Without answers, we are simply left to theorise. The main theory is that Brandon fell into the Yellow Medicine River and either drowned or made it out, dying soon after due to hypothermia. Even in May, the temperatures in Minnesota can plummet quickly and if you’re not wearing suitable clothing, hypothermia can quickly set in. Many people, including Brandon’s parents, don’t believe that he fell into the Yellow Medicine River and believe that foul play was involved.
Reddit User U/Dunn17 commented on a thread in R/unresolvedmysteries in 2019 “Interesting to see how many people still talk about Brandon to this day. I actually currently live in Marshall and grew up in this area. It’s pretty much known locally that this wasn’t some alien encounter. The story goes around here that Brandon owed a lot of people money for his trucks that he either worked on or purchased. Many believed that he ‘got what was coming to him’. I actually work with his 3rd cousin's boyfriend and the legend does that his body was buried in concrete in a church in South Dakota but that was a stretch in my opinion. I do think though that this was some sort of payback for what Brandon may or may not have done. Though I can’t be sure.”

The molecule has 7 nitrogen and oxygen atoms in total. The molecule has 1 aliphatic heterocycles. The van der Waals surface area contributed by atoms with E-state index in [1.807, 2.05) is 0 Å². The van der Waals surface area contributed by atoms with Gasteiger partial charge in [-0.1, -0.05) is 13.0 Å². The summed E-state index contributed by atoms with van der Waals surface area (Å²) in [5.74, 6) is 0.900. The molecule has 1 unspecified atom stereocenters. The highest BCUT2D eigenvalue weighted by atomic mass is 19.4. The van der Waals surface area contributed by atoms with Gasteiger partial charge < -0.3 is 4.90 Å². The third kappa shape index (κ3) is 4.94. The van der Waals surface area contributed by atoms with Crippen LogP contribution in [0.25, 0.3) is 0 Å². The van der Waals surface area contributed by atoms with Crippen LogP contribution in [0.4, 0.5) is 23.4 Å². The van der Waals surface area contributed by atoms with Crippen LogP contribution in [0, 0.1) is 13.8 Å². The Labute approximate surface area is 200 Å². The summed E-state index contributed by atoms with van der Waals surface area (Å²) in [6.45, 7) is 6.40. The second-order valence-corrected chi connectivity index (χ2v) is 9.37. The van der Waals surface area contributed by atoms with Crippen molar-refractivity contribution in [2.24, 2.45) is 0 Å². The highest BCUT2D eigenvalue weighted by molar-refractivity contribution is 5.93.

There is no way of validating this information provided by a random Reddit user, although it is an interesting theory and gives a possible insight into how foul play may be involved in Brandon’s case. Other people who have looked at Brandon’s case believe it may be a case of alien abduction or something otherworldly, but there has been no evidence provided to support these theories.
Over 13 years later, 19-year old Brandon Swanson still remains missing. Brandon is described as a white male with brown hair and blue eyes, he is 5’6”, 120/125lb and has pierced ears. He was last seen wearing blue jeans, a white or black hat twisted to the side and a white short-sleeved shirt. If you have any information you are urged to contact the Lincoln County Sheriff’s Office on 507-694-1664 or FBI ViCAP on 1-800-634-4097 or firstname.lastname@example.org.